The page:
In our case, the equivalent regression would involve regressing Hendricks's "log unadjusted earnings" on IQ. This regression is then the average wage of all Mexicans or all Canadians or all Italians working in the United States, regressed on the average IQ in that country. This will provide us with an upper bound for IQ's impact on immigrant earnings. In such a regression (Table 2), the correlation coefficient is +.42, with an OLS regression coefficient of [gamma] = 1.3 (White standard error, 0.44). This is quite close to the upper bound of current estimates found in microlevel panel and cross-sectional studies and is only 30% larger than our baseline estimate of [gamma] = 1.

Further, our original [uws.sub.i] results do not appear to be sensitive to obvious outliers. There are three obvious outliers and all three tend to push [gamma] downward: high-wage South African immigrants (IQ = 72) and low-wage Chinese (IQ = 105) and South Korean immigrants (IQ = 106); they are the only three with regression residuals more then 2.5 standard deviations away from zero, and all three are in fact over 4 standard deviations away from zero. Thus, they are not small outliers. But are they driving our results from the previous section? It would appear not. One at a time omission of these outliers has a negligible impact on the [gamma] estimate, and eliminating all three raises the coefficient to just 1.4, at the high end of microeconometric estimates.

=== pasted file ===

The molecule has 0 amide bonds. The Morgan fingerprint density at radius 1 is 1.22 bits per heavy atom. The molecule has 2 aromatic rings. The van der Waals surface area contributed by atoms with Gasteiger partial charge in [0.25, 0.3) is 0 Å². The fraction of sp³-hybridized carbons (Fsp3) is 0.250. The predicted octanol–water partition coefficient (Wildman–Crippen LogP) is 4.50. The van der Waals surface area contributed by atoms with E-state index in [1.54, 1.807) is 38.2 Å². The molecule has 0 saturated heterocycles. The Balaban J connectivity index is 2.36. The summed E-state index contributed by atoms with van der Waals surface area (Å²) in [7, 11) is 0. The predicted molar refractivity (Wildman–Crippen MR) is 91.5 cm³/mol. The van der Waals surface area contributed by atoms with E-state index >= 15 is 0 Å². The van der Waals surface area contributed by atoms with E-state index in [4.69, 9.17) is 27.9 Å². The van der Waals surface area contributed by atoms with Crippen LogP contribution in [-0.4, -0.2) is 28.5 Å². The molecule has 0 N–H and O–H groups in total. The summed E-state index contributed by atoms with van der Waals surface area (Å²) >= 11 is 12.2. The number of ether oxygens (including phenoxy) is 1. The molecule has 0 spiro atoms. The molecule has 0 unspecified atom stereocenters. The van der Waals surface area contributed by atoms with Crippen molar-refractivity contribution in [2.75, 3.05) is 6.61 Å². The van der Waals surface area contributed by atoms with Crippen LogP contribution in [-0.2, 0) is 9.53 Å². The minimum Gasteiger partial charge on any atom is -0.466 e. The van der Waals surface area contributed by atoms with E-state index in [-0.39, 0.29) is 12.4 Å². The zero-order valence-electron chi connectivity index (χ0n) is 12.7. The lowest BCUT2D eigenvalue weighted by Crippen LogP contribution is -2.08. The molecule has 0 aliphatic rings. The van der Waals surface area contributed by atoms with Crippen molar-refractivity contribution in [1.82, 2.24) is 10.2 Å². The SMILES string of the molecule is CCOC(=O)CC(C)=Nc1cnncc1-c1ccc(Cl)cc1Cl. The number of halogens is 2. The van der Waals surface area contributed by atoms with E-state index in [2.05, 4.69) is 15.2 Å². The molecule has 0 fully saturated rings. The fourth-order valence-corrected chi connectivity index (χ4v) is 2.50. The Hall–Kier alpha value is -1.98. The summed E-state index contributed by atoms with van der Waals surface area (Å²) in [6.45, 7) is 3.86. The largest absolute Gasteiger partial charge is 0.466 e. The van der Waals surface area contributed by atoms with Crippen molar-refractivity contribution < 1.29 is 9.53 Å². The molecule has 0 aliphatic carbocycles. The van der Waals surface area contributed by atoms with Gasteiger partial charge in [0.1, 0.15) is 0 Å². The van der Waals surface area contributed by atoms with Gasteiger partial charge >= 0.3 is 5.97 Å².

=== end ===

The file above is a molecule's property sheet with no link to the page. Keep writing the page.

Another way to check for outliers would be to include dummies for regions of the world that appear to be econometrically "special." Sala-i-Martin (1997) and Sala-i-Martin, Doppelhofer, and Miller (2004) found that geographic dummies for East Asia, Latin America, and Sub-Saharan Africa were robust across millions of growth regressions. At the present state of knowledge, it is difficult to know just what these dummies are proxying for; it could be geography, culture, genetics, natural resource availability, persistent political institutions, or many other factors. When we include dummies for these regions (Table 2), we find that our result actually becomes slightly more robust. Thus, these data provide little evidence that a few special regions of the world are driving this result.